We’ve just released our latest issue of the Medieval Magazine! In this issue: 5 Ways to Win Her Heart! Images of Medieval Love: The Manuscript of Pierre Sala (Stowe 955) Remembering Antiquity: The Ancient World Through Medieval Eyes Same-Sex Wedding in Renaissance Rome? How to be a Romance Hero in Five Easy Steps And much, […]
Though the colophons are not as anarchic as street graffiti tends to be, both can be seen as personal marks. They are examples of people making a note of their existence.
This essay ultimately shows that while the velvety softness of perfect skin is appealing, getting to know imperfect parchment is in the end more interesting and rewarding for the historian of the medieval book.
The Golden Haggadah, created in Catalonia around the year 1320, is among several hundred items that have recently been digitised by the British Library as part of the Hebrew Manuscripts Digitisation Project. The project has involved the photographing, description and, where necessary, meticulous conservation of 1,300 items ranging from illuminated service books to Torah scrolls, […]
Giovanni, co-founder of the company with his wife Giulia, has told us a bit about the industry and the importance of facsimiles as teaching tools. Furthermore, for those of you looking for information about a specific medieval manuscript or facsimile, Facsimile Finder provides a database with all the information you need. So long endless searching, hello Facsimile Finder!
Medieval manuscripts resisted obsolescence. Made by highly specialised craftspeople (scribes, illuminators, book binders) with labour-intensive processes using exclusive and sometimes exotic materials (parchment made from dozens or hundreds of skins, inks and paints made from prized minerals, animals and plants), books were expensive and built to last.
Throughout the late medieval period, books were an integral part of religious monastic life, and yet such objects have received little attention from an analytical archaeological perspective, despite the significant quantity of metal book fittings recovered from archaeological sites.
Added to manuscripts by scribes or illuminators during the production of a book, medieval marginal illuminations might include and combine defecating monks, tumbling animals, grotesques and various other ‘weirdnesses’.
One of the best presentations I saw at the International Congress on Medieval Studies this year was by Erik Kwakkel from Leiden University.
The Global Side of Medieval at the Getty Centre: Traversing the Globe Through Illuminated Manuscripts
Los Angeles correspondent, Danielle Trynoski takes through the, ‘Traversing the Globe Through Illuminated Manuscripts’ exhibut at the Getty Museum.
A monastic treasure written in Scotland 700 years ago has been acquired by the National Library of Scotland.
Traversing the Globe through Illuminated Manuscripts, on view January 26–June 26, 2016 at the J. Paul Getty Museum at the Getty Center, offers the opportunity to explore the strong connections between Europe and the broader world during the Middle Ages and Renaissance.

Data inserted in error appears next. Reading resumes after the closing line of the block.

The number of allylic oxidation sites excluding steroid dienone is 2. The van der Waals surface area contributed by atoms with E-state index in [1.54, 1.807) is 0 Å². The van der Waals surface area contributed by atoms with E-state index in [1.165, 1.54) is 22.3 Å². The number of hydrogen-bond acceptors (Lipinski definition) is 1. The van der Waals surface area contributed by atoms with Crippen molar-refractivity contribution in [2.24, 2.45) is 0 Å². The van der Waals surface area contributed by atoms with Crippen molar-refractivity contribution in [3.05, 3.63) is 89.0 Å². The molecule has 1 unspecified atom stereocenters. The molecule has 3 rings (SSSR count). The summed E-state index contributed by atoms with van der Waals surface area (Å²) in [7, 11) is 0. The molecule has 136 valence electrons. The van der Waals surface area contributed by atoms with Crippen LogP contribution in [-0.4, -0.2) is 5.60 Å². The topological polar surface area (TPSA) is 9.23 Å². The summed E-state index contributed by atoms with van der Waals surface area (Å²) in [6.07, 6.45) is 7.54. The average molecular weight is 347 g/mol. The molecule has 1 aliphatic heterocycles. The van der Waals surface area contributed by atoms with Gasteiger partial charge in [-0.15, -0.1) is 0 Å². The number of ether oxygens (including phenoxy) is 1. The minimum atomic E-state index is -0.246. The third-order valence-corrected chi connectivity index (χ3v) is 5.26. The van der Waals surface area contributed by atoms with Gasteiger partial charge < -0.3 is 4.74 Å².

The First Manuals of English History: Two Late Thirteenth-Century Genealogical Rolls of the Kings of England in the Royal Collection
The reign of Edward I (1272-1307) witnessed the creation of numerous genealogical rolls of the kings of England from Egbert to the reigning king,
Early Irish ornament very rarely occurs without interlace, in either of its two different varieties, which are the plait and the knot. Such ornamental knotwork and interlace patterns as they appear in the full-page portraits and illustrations of the Book of Kells will be the concrete object of study of the following pages, their possible apotropaic function, their particular focus.
Scholars have recognized for some time that a prolific 13th century scribe had a tremor. He has become known as ‘the Tremulous Hand of Worcester’, or simply ‘the Tremulous Hand’, ‘hand’ being a metonym for ‘scribe’.
Irish monks spread the Christian faith all over Europe by their dedicated missions during the fifth, sixth and seventh centuries. The age-old Irish-Celtic culture began to fuse with the impressions gathered by the monks during their extended dangerous travels. At that time, also called The Time of Scholars and Saints, the Irish monasteries were influential […]
Fragments of a medieval manuscript hidden in the spine of a book for hundreds of years could shed new light on Ireland’s greatest cultural treasure, The Book of Kells.
The paper, bindings, bookplates, repairs, stains, handwritten notes, stamps and markings all leave traces that give clues to how they were made, where they have been, and can even tell about the lives of the people who have read them. We’re finding clues and following up with research to find out more.
Otto F. Ege, an Ohio-based scholar and book dealer, made a controversial practice of dismantling medieval and Renaissance manuscripts and selling the individual leaves for profit during the first half of the last century.
‘I love that something quirky and nerdy like the medieval book is becoming mainstream.’
A Needle’s Breadth Apart: The Unexplored Relationship Between Medieval Embroidery and Manuscript Illumination
I am currently exploring records showing that there is evidence that some individuals were involved in both. In particular, mention of two nuns who were known as embroiderers and illuminators.
How did medieval people get such magnificent colour, and how can it still be so brilliant a thousand years later? Here’s a five-minute look at colouring manuscripts.
Giovanni Scorcioni gives us his list of the most beautiful manuscripts of the Middle Ages
With the objective of obtaining an improved understanding of watermelon history and diversity in this region, medieval drawings purportedly of watermelons were collected, examined and compared for originality, detail and accuracy.
Christ’s curse upon the crook who takes away this book.